Gilead Graduates Urged to Cultivate Good Communication Skills
ON SUNDAY, March 4, 1990, more than 4,100 persons filled the Jersey City Assembly Hall of Jehovah’s Witnesses for the graduation exercises of the 88th class of the Watchtower Bible School of Gilead. The 24 graduates had come from 6 countries and were now being sent to a total of 13 countries.
The program started at 10:00 a.m. After a song, George Gangas, now more than 90 years of age and a member of the Governing Body, opened with fervent prayer to Jehovah. Following this, the chairman, C. W. Barber, also a member of the Governing Body and himself a graduate of Gilead’s 26th class, briefly discussed some of the rapid changes on the world scene. He concluded by saying: “Never has there been a more wonderful opportunity to be witnesses of Jehovah’s supremacy and his righteousness.” Then he proceeded to introduce the various speakers on the morning program.
Vernon Wisegarver, a member of the Factory Committee in Brooklyn, chose the theme “Be Skilled in Your Work.” Drawing on the illustration of a village blacksmith who forged a strong chain that, fastened to an anchor, saved the lives of all on a ship during a storm, he likened the Gilead graduates to the blacksmith. By teaching people the Bible, they will help them to build a lifesaving chain of godly qualities, using the skills they developed in their Gilead training. He encouraged the graduates to continue honing their teaching skills and to stand before the greatest of all Kings as “skillful workers.”
Next, John Barr, a member of the Governing Body, spoke on the topic “Taste and See That Jehovah Is Good.” His remarks were based on Psalm 34:8, which says: “Taste and see that Jehovah is good, O you people; happy is the able-bodied man that takes refuge in him.” He admonished them: “Taste everything in your missionary assignment. Try it all. Don’t be afraid of it. Then you will be able to experience Jehovah’s goodness in a way that you have never experienced it before. Never be choosy. Never say, ‘I don’t like this.’ Taste it.”
Charles Woody, a member of the Brooklyn Service Department Committee, spoke on his selected subject, “Keeping a Balanced View of Ourselves.” He said: “We enjoy being with those who have a balanced view of themselves, who do not always have to have their own way, who are quick to commend and build up others, and who, though possessing knowledge, do not make others feel that they do not have it.” He further stated: “As missionaries you will want to attract people to the truth, not distract them. Your humble manner will be invaluable in helping to accomplish this.”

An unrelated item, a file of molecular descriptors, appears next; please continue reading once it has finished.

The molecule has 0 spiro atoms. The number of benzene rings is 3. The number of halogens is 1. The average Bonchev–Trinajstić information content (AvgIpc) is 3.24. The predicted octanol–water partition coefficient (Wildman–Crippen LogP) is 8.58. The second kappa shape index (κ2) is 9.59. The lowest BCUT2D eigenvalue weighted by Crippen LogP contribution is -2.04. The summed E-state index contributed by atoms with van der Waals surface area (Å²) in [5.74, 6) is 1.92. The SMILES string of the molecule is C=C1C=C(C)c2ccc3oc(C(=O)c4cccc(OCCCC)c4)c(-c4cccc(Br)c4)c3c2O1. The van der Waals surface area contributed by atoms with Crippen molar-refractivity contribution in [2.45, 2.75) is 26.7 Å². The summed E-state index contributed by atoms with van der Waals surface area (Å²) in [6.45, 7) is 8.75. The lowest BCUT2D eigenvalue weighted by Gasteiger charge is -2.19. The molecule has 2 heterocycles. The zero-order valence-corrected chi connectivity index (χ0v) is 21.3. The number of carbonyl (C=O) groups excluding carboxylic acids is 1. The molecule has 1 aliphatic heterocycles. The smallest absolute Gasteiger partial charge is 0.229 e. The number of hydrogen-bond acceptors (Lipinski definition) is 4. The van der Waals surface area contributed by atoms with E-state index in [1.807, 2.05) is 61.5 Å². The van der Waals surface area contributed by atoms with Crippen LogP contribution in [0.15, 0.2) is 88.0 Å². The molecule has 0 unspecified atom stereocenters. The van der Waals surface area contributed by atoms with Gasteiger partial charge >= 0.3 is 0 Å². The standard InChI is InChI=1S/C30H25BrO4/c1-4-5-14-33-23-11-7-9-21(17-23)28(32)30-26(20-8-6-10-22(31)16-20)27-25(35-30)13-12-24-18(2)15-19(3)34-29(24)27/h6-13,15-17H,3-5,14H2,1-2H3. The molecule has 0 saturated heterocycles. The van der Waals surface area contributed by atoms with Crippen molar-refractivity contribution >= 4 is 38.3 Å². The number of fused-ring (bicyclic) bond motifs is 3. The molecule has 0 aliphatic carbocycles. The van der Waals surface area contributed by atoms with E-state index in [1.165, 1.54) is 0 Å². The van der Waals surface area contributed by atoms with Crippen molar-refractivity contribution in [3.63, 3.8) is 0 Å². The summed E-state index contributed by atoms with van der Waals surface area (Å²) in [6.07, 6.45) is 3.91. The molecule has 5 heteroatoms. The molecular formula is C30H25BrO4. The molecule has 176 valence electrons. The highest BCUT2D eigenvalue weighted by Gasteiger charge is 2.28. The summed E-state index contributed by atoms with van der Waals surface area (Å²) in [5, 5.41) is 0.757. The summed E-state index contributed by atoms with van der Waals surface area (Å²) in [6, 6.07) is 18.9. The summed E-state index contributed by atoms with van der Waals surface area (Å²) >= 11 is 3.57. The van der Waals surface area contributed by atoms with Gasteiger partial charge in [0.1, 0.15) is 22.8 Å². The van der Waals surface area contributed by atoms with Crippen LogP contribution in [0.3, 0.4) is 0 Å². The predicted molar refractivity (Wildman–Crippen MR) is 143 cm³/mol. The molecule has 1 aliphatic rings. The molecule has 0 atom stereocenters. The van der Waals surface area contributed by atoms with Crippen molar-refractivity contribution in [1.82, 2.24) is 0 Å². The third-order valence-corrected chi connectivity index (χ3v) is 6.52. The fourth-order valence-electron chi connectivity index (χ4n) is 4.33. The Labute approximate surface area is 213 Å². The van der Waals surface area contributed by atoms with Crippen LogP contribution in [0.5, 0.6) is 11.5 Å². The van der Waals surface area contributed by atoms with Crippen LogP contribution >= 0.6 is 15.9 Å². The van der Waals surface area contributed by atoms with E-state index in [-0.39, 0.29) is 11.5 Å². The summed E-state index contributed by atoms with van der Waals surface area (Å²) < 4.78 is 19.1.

Lyman Swingle, a member of the Governing Body, next spoke on the theme “The Next Chapters, What Will They Tell Us?” He began by saying: “Today you begin a new chapter in your life. What will you write in these chapters from now on into the future?” He reminded them: “Everything that you do should bring honor and glory to Jehovah,” and he added: “Be sure that your decisions are based on God’s Word. Remember Proverbs 3:7, which says: ‘Do not become wise in your own eyes.’ Be found faithful in carrying out your assignment.” He concluded by saying: “We trust that you will never finish writing your biography, that you will live forever.”
Next, Jack Redford, one of the school’s instructors, exhorted the graduates: “Be Living Sacrifices.” He began by saying: “Missionary service is a life of sacrifice. . . . We love you for your self-sacrificing spirit.” Quoting from Philippians 2:17, where the apostle Paul said that he had been poured out like a drink offering, meaning that he was willing to expend himself as a living sacrifice, he asked: “But how are missionaries often like drink offerings?” He then related two experiences regarding missionaries who expended themselves beyond what is required. One made 16,000 bricks with his own hands and built the first Kingdom Hall in his assigned country. The other experience concerned a sister who accompanied her husband out into the jungle, where living conditions were very primitive. The local sisters all appreciated her because they recognized that she was pouring herself out as a ‘living sacrifice.’ But then the speaker reminded the students that sacrifice is of no value if it is not coupled with obedience. Using the account of King Saul and the Amalekites, he exhorted: “Always remember that obedience is better than sacrifice. Never try to bargain with Jehovah. Always do what he tells you to do.”